Thursday, March 10, 2011

Gold Falls With Oil, Slices Through $1,425

The consensus of nerves that recently built up over gold proved to be right. Crude oil started to tumble at 1 AM ET, and gold followed in its wake. With no new disruptive developments in the Libyan civil war, the fear premium in the oil market has had a slice taken away from it. The French government has become the first to recognize the Libyan rebels as the legitimate government of that country.

Before oil's tumble, the metal had descended to the high 1420s but hovered there. Just before midnight, it crept up to $1,430 again. Starting at 3:00, when the oil price slide got rolling and the greenback had shot up, gold began a downward tumble that proceeded in three stages. From bumping against $1,425 as a floor, the metal bumped against that price as a ceiling. Its slide didn't stop until 7:00, when it reached a low of $1,415.10. The subsequent relief rally only got it to its old ceiling of $1,420. As of 8:12, the spot price was $1,417.90 for a drop of $11.00 on the day. The Kitco Gold Index split the loss into -$3.70 for predominant selling and -$7.30 for a strengthening greenback.

As indicated above, the U.S. Dollar Index went on a tear shortly after oil began tumbling. After slumping a little during evening trading, the Index stopped around 76.65 and reversed itself at 11 PM. The first stage of its morning rally actually beat oil's slide, and may have contributed to the downturn by making crude's unit currency more highly valued. Just before midnight, the Index was bumping against 76.9. Marking time until 1:40, it shot up shortly afterwards to above 77. A later pullback preceded a climb to new heights; as of 8:20, it was still climbing at 77.16.

A Reuters report said gold declined due to the drop in oil prices, but the tumble was cushioned by worries over Eurozone debt after Spanish sovereign debt was downgraded by Moody's.
Falling crude prices and gains in the dollar are prompting some investors to cash in gains after last week's rally to a record $1,444.40. Oil fell by more than $1 as the dollar index rallied amid fresh worries about the euro zone's recovery.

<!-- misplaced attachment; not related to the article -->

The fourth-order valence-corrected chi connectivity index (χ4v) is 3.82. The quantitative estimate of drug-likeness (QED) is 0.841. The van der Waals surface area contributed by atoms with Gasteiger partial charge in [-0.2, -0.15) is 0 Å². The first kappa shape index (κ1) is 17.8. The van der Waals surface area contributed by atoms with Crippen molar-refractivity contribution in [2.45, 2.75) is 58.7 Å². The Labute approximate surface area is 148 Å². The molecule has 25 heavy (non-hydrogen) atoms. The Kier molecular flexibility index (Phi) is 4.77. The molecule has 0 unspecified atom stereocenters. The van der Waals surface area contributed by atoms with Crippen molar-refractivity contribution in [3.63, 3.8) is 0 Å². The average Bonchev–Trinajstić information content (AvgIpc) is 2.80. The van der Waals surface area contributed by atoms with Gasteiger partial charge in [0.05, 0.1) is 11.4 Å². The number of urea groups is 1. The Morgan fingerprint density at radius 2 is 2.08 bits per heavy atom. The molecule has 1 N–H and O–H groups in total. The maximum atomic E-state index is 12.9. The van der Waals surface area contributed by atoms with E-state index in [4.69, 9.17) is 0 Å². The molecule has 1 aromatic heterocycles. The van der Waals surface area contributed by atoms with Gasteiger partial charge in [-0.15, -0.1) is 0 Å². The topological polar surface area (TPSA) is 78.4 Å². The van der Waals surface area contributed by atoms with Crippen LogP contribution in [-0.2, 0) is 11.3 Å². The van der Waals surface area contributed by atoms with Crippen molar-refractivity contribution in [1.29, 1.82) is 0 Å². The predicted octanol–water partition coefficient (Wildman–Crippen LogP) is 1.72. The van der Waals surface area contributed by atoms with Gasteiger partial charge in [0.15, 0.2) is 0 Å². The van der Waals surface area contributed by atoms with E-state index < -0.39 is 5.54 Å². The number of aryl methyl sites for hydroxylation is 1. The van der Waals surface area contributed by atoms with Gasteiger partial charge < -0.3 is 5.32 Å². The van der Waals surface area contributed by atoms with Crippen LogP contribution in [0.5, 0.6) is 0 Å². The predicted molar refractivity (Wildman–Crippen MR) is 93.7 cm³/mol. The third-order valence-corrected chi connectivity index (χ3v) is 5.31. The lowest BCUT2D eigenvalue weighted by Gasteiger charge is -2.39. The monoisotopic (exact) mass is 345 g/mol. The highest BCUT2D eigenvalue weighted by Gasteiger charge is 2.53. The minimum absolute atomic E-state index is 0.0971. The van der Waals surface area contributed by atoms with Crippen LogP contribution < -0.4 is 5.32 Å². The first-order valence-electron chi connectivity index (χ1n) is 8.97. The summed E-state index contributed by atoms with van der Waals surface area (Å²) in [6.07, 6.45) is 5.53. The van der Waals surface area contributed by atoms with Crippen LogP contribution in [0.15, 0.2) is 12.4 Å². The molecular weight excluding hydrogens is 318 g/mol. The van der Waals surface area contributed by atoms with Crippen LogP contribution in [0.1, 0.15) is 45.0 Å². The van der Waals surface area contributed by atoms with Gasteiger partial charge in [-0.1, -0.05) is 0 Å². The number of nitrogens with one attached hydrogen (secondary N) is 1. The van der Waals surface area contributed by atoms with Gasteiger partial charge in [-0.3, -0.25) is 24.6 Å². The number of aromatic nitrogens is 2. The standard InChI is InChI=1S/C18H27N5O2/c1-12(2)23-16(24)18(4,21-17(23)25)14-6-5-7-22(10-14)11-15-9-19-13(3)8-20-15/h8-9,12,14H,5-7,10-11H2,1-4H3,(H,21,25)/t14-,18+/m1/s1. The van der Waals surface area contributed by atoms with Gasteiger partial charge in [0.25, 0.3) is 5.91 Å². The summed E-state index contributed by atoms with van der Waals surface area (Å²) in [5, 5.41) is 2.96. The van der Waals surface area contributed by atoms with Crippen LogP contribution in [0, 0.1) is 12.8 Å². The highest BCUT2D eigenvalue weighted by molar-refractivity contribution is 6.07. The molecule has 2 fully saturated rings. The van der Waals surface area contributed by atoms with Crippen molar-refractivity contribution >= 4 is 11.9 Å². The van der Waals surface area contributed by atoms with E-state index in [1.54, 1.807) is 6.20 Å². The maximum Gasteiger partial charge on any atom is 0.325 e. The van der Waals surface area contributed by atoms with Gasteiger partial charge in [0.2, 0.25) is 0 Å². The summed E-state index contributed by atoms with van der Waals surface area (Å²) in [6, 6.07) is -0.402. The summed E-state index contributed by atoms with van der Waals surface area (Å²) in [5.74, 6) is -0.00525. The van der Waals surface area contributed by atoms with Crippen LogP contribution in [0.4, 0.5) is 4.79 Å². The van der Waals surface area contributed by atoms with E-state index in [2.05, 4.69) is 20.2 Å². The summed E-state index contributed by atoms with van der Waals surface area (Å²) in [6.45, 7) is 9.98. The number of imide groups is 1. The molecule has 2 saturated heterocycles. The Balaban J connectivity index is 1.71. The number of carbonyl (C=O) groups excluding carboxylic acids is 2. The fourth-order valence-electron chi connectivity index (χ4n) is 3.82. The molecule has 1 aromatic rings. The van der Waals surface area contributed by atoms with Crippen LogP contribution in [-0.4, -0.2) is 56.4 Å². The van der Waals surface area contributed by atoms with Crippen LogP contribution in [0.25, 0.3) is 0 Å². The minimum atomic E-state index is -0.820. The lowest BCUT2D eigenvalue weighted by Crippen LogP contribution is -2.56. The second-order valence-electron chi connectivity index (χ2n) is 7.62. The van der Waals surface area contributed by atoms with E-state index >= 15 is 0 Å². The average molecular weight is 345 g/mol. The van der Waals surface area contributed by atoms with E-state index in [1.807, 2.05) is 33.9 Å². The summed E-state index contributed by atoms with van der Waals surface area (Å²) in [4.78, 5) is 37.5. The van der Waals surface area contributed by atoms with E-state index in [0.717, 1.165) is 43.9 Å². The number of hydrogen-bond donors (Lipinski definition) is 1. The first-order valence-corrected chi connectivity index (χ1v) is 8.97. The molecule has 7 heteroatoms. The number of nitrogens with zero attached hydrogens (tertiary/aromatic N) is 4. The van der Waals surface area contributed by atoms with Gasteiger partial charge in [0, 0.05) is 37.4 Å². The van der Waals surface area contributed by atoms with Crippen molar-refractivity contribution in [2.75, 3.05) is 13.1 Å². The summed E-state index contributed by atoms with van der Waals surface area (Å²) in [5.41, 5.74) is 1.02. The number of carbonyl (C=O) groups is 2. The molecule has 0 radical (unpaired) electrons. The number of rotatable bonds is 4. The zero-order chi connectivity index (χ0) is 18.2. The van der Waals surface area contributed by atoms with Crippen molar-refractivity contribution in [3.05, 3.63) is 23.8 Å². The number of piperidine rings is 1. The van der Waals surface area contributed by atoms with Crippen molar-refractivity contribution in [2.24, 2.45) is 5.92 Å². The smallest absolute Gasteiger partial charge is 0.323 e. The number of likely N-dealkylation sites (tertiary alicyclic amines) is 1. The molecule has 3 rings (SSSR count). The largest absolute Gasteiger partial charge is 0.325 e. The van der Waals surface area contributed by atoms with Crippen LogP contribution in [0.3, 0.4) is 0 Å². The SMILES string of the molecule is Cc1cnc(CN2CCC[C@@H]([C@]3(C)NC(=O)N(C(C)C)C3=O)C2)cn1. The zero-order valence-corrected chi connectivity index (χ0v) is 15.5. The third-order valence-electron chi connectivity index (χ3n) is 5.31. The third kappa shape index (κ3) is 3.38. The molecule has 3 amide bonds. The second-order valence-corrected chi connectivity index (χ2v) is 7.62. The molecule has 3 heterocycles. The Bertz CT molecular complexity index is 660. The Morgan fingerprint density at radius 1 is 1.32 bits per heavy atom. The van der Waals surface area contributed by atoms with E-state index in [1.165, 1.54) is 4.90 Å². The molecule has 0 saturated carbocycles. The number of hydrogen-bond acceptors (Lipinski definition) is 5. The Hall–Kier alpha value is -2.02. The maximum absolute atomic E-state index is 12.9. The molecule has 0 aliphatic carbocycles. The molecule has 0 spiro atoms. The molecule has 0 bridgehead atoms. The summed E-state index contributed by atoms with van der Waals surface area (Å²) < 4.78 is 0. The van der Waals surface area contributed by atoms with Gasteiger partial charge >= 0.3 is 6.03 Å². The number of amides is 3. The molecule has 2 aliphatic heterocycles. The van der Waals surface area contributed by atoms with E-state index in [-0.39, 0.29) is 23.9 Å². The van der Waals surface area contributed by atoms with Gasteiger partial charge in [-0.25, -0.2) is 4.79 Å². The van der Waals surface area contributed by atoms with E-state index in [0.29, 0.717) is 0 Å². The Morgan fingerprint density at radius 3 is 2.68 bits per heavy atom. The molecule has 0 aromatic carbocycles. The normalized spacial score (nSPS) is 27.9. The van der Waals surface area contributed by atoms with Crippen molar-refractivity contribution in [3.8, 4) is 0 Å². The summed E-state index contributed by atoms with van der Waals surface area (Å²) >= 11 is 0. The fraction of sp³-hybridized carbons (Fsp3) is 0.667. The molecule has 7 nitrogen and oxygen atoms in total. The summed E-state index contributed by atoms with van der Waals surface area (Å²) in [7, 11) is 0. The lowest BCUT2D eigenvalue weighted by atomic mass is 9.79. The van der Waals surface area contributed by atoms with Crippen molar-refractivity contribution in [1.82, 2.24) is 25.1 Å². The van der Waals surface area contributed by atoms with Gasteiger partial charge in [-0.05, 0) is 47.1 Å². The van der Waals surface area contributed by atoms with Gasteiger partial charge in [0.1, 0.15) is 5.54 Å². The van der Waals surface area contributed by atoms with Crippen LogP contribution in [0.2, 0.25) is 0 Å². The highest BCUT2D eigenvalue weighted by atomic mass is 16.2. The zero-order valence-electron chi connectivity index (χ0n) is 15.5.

"It particularly seems to happen that when gold hits new highs, there is a chunk of profit taking, and it does lose momentum, but that doesn't mean we are not going to regain new highs," said Societe Generale analyst David Wilson.

"Just the fact that we are going to increasingly see more signs of inflationary pressures globally should be supportive for gold," he said.
The article also notes Asian buying is tepid because of high prices; many of them are still waiting for a drop to $1,400 or below. For the third day in a row, holdings of the SPDR Gold Shares Trust were unchanged yesterday at 1,217.30 tonnes.

A Bloomberg report said gold dropped because of the higher greenback and profit-taking.
“The profit-taking is related to a stronger dollar,” said Bernard Sin, the head of currency and metal trading at MKS Finance SA, a bullion refiner in Geneva. Still, “the situation in the Middle East will have a lot of influence” on demand for the metal as a protection of wealth, he said....

“There are short-term traders and investors who want to reap profits after the rally,” said Chae Un Soo, a Seoul-based trader with KEB Futures Co. “Losses will be limited as there’s an enormous interest in gold and precious metals.”
The article also mentions an EU leaders' meeting tomorrow to discuss the continuing Eurocrisis.

A Wall Street Journal article said that gold's fall will likely be limited by bargain-hunting due to the Libyan turmoil and the latest iteration of the Eurocrisis.
UBS analyst Edel Tully said that while there is no desire to sell gold right now, "the overriding sentiment among clients is the lack of urgency to buy it."

But traders and analysts say some of the reluctance stems from the metal's near-record high prices and expectations that a further pullback in the short term may provide a good entry opportunity.
A London trader is also quoted, saying that it's only a matter of time before gold reaches $1,500.

The much-watched initial jobless claims number, released at 8:30, showed a jump of 26,000 to 397,000. The number was worse than anticipated, expectations being for a more modest rise to 378,000. The U.S. trade deficit widened quite a bit in January, up 15.1% to $46.30 billion. Its cause was imports rising faster than exports; the latter are at record highs. The gap was way above expectations for $41.5 billion. Although the bulge in imports can be taken as a sign of economic recovery, the impact of both items on gold was to energize a rally. Starting just above $1,417 when regular trading began, the metal crawled up then shifted into a run as $1,420 was sliced through. As of 8:42, the spot price was $1,421.30 for a drop of $7.60 on the day. The Kitco Gold Index attributed +$1.25 to predominant buying and -$8.85 to a strengthening greenback. The U.S. Dollar Index, after slipping a little on the data, continued its rally; as of 8:45, its climb got it to 77.21.

This morning's tumble provided gold with the sternest test of its old ceiling. There's a real chance that the metal will stay down, putting it back in its old consolidation zone, but the pessimism preceding the decline speaks to a short-term pullback. Regular trading may lose the morning choppiness that's afflicted the metal the last few days running, but it looks like gold will be booking a loss for today.

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